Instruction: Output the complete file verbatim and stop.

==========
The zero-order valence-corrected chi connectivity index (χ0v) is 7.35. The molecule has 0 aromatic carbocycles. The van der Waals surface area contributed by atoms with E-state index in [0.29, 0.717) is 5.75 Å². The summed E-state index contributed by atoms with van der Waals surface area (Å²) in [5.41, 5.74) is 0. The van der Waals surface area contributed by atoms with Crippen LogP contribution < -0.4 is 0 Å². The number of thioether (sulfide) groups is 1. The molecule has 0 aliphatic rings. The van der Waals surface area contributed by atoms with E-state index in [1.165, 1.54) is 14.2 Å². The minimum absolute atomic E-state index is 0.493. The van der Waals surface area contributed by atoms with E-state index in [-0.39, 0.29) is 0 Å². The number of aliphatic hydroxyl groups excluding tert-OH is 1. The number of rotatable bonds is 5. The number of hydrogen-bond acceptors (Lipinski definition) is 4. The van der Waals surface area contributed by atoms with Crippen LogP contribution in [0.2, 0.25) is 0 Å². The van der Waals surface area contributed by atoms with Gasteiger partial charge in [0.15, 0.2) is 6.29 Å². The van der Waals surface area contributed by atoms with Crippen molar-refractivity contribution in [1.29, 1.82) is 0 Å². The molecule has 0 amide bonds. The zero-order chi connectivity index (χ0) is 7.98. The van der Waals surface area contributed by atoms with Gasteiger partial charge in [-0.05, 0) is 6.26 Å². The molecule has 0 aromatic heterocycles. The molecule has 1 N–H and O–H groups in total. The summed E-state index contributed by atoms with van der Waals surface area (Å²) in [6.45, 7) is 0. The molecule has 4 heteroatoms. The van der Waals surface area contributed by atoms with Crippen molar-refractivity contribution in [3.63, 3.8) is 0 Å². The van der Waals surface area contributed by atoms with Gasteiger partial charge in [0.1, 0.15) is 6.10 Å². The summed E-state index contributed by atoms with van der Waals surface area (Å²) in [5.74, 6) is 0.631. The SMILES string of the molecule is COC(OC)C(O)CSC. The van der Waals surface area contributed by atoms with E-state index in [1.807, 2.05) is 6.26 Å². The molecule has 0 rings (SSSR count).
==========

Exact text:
The zero-order valence-corrected chi connectivity index (χ0v) is 7.35. The molecule has 0 aromatic carbocycles. The van der Waals surface area contributed by atoms with E-state index in [0.29, 0.717) is 5.75 Å². The summed E-state index contributed by atoms with van der Waals surface area (Å²) in [5.41, 5.74) is 0. The van der Waals surface area contributed by atoms with Crippen LogP contribution < -0.4 is 0 Å². The number of thioether (sulfide) groups is 1. The molecule has 0 aliphatic rings. The van der Waals surface area contributed by atoms with E-state index in [1.165, 1.54) is 14.2 Å². The minimum absolute atomic E-state index is 0.493. The van der Waals surface area contributed by atoms with E-state index in [-0.39, 0.29) is 0 Å². The number of aliphatic hydroxyl groups excluding tert-OH is 1. The number of rotatable bonds is 5. The number of hydrogen-bond acceptors (Lipinski definition) is 4. The van der Waals surface area contributed by atoms with Crippen LogP contribution in [0.2, 0.25) is 0 Å². The van der Waals surface area contributed by atoms with Gasteiger partial charge in [0.15, 0.2) is 6.29 Å². The van der Waals surface area contributed by atoms with Crippen molar-refractivity contribution in [1.29, 1.82) is 0 Å². The molecule has 0 amide bonds. The zero-order chi connectivity index (χ0) is 7.98. The van der Waals surface area contributed by atoms with Gasteiger partial charge in [-0.05, 0) is 6.26 Å². The molecule has 0 aromatic heterocycles. The molecule has 1 N–H and O–H groups in total. The summed E-state index contributed by atoms with van der Waals surface area (Å²) in [6.45, 7) is 0. The molecule has 4 heteroatoms. The van der Waals surface area contributed by atoms with Crippen molar-refractivity contribution in [3.63, 3.8) is 0 Å². The van der Waals surface area contributed by atoms with Gasteiger partial charge in [0.1, 0.15) is 6.10 Å². The summed E-state index contributed by atoms with van der Waals surface area (Å²) in [5.74, 6) is 0.631. The SMILES string of the molecule is COC(OC)C(O)CSC. The van der Waals surface area contributed by atoms with E-state index in [1.807, 2.05) is 6.26 Å². The molecule has 0 rings (SSSR count).